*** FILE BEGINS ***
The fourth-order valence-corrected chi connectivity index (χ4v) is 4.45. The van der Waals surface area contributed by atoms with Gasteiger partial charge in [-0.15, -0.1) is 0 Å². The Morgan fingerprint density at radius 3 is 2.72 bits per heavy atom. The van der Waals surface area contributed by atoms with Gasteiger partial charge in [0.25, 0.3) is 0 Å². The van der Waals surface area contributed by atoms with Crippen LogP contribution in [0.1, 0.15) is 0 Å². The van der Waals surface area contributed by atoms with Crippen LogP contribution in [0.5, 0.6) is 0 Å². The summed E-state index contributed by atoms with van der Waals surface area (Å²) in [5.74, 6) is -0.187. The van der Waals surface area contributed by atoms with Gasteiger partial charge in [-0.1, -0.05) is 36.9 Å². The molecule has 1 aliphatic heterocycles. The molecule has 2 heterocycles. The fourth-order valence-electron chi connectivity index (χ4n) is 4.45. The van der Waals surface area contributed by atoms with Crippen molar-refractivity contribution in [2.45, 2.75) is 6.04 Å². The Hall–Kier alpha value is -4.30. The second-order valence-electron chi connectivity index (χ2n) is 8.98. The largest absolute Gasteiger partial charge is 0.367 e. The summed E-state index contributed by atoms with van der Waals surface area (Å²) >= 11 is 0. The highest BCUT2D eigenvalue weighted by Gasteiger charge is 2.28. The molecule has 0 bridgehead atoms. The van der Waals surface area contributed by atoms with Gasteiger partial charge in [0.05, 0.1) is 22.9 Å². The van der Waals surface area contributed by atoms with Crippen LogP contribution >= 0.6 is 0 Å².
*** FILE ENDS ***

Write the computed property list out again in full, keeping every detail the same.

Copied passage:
The fourth-order valence-corrected chi connectivity index (χ4v) is 4.45. The van der Waals surface area contributed by atoms with Gasteiger partial charge in [-0.15, -0.1) is 0 Å². The Morgan fingerprint density at radius 3 is 2.72 bits per heavy atom. The van der Waals surface area contributed by atoms with Gasteiger partial charge in [0.25, 0.3) is 0 Å². The van der Waals surface area contributed by atoms with Crippen LogP contribution in [0.1, 0.15) is 0 Å². The van der Waals surface area contributed by atoms with Crippen LogP contribution in [0.5, 0.6) is 0 Å². The summed E-state index contributed by atoms with van der Waals surface area (Å²) in [5.74, 6) is -0.187. The van der Waals surface area contributed by atoms with Gasteiger partial charge in [-0.1, -0.05) is 36.9 Å². The molecule has 1 aliphatic heterocycles. The molecule has 2 heterocycles. The fourth-order valence-electron chi connectivity index (χ4n) is 4.45. The van der Waals surface area contributed by atoms with Crippen molar-refractivity contribution in [2.45, 2.75) is 6.04 Å². The Hall–Kier alpha value is -4.30. The second-order valence-electron chi connectivity index (χ2n) is 8.98. The largest absolute Gasteiger partial charge is 0.367 e. The summed E-state index contributed by atoms with van der Waals surface area (Å²) >= 11 is 0. The highest BCUT2D eigenvalue weighted by Gasteiger charge is 2.28. The molecule has 0 bridgehead atoms. The van der Waals surface area contributed by atoms with Gasteiger partial charge in [0.05, 0.1) is 22.9 Å². The van der Waals surface area contributed by atoms with Crippen LogP contribution >= 0.6 is 0 Å².